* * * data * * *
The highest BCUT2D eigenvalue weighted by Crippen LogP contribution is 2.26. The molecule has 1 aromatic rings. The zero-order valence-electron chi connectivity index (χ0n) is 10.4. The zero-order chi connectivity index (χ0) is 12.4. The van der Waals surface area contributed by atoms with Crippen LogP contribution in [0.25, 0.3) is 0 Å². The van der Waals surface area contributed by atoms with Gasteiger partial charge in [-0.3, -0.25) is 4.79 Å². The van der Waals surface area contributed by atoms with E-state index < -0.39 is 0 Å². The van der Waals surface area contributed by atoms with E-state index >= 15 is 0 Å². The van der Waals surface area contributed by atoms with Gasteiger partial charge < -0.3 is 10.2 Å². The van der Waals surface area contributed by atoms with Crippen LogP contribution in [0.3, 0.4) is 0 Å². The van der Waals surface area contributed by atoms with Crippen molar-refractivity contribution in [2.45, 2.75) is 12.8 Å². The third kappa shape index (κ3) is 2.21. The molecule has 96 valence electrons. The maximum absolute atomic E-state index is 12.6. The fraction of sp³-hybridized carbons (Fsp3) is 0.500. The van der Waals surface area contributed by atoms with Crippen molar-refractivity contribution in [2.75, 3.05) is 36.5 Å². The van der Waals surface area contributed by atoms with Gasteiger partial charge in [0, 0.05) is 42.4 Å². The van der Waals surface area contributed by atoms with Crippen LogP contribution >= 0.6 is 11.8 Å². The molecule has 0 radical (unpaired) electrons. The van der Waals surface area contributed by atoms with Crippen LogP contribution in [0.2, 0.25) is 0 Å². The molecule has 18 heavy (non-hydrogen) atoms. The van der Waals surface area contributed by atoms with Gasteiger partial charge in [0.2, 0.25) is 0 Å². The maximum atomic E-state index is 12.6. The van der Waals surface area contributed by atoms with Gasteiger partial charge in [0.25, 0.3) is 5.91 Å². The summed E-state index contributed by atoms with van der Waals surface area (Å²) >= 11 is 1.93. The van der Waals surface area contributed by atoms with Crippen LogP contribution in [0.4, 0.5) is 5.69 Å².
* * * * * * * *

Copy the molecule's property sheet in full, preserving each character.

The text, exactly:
The highest BCUT2D eigenvalue weighted by Crippen LogP contribution is 2.26. The molecule has 1 aromatic rings. The zero-order valence-electron chi connectivity index (χ0n) is 10.4. The zero-order chi connectivity index (χ0) is 12.4. The van der Waals surface area contributed by atoms with Crippen LogP contribution in [0.25, 0.3) is 0 Å². The van der Waals surface area contributed by atoms with Gasteiger partial charge in [-0.3, -0.25) is 4.79 Å². The van der Waals surface area contributed by atoms with E-state index < -0.39 is 0 Å². The van der Waals surface area contributed by atoms with E-state index >= 15 is 0 Å². The van der Waals surface area contributed by atoms with Gasteiger partial charge < -0.3 is 10.2 Å². The van der Waals surface area contributed by atoms with Crippen LogP contribution in [0.3, 0.4) is 0 Å². The van der Waals surface area contributed by atoms with Crippen molar-refractivity contribution in [2.45, 2.75) is 12.8 Å². The third kappa shape index (κ3) is 2.21. The molecule has 96 valence electrons. The maximum absolute atomic E-state index is 12.6. The fraction of sp³-hybridized carbons (Fsp3) is 0.500. The van der Waals surface area contributed by atoms with Crippen molar-refractivity contribution in [2.75, 3.05) is 36.5 Å². The van der Waals surface area contributed by atoms with Gasteiger partial charge in [0, 0.05) is 42.4 Å². The van der Waals surface area contributed by atoms with Crippen LogP contribution >= 0.6 is 11.8 Å². The molecule has 0 radical (unpaired) electrons. The van der Waals surface area contributed by atoms with Crippen LogP contribution in [0.2, 0.25) is 0 Å². The molecule has 18 heavy (non-hydrogen) atoms. The van der Waals surface area contributed by atoms with Gasteiger partial charge in [0.2, 0.25) is 0 Å². The maximum atomic E-state index is 12.6. The van der Waals surface area contributed by atoms with Gasteiger partial charge in [0.25, 0.3) is 5.91 Å². The summed E-state index contributed by atoms with van der Waals surface area (Å²) >= 11 is 1.93. The van der Waals surface area contributed by atoms with Crippen LogP contribution in [0.4, 0.5) is 5.69 Å².